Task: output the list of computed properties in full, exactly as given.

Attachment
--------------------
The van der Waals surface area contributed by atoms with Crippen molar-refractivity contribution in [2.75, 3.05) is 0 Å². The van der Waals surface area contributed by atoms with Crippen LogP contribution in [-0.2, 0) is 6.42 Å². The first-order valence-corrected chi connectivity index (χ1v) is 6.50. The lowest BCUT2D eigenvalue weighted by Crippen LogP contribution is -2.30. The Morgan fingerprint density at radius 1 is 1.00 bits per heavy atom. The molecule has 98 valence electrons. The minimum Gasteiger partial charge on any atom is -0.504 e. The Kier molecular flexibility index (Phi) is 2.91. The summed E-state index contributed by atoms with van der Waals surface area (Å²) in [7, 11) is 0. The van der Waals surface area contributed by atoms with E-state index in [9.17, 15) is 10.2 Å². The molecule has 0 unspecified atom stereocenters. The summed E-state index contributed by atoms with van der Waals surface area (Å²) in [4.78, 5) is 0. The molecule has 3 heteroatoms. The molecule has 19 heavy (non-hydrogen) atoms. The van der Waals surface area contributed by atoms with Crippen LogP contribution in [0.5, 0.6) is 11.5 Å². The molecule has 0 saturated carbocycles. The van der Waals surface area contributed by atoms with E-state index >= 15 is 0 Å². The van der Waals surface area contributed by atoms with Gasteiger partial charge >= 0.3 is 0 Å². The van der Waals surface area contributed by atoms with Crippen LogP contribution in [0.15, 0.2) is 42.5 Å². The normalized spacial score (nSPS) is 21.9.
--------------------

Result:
The van der Waals surface area contributed by atoms with Crippen molar-refractivity contribution in [2.75, 3.05) is 0 Å². The van der Waals surface area contributed by atoms with Crippen LogP contribution in [-0.2, 0) is 6.42 Å². The first-order valence-corrected chi connectivity index (χ1v) is 6.50. The lowest BCUT2D eigenvalue weighted by Crippen LogP contribution is -2.30. The Morgan fingerprint density at radius 1 is 1.00 bits per heavy atom. The molecule has 98 valence electrons. The minimum Gasteiger partial charge on any atom is -0.504 e. The Kier molecular flexibility index (Phi) is 2.91. The summed E-state index contributed by atoms with van der Waals surface area (Å²) in [7, 11) is 0. The van der Waals surface area contributed by atoms with E-state index in [9.17, 15) is 10.2 Å². The molecule has 0 unspecified atom stereocenters. The summed E-state index contributed by atoms with van der Waals surface area (Å²) in [4.78, 5) is 0. The molecule has 3 heteroatoms. The molecule has 19 heavy (non-hydrogen) atoms. The van der Waals surface area contributed by atoms with Crippen LogP contribution in [0.5, 0.6) is 11.5 Å². The molecule has 0 saturated carbocycles. The van der Waals surface area contributed by atoms with E-state index >= 15 is 0 Å². The van der Waals surface area contributed by atoms with Gasteiger partial charge >= 0.3 is 0 Å². The van der Waals surface area contributed by atoms with Crippen LogP contribution in [0.15, 0.2) is 42.5 Å². The normalized spacial score (nSPS) is 21.9.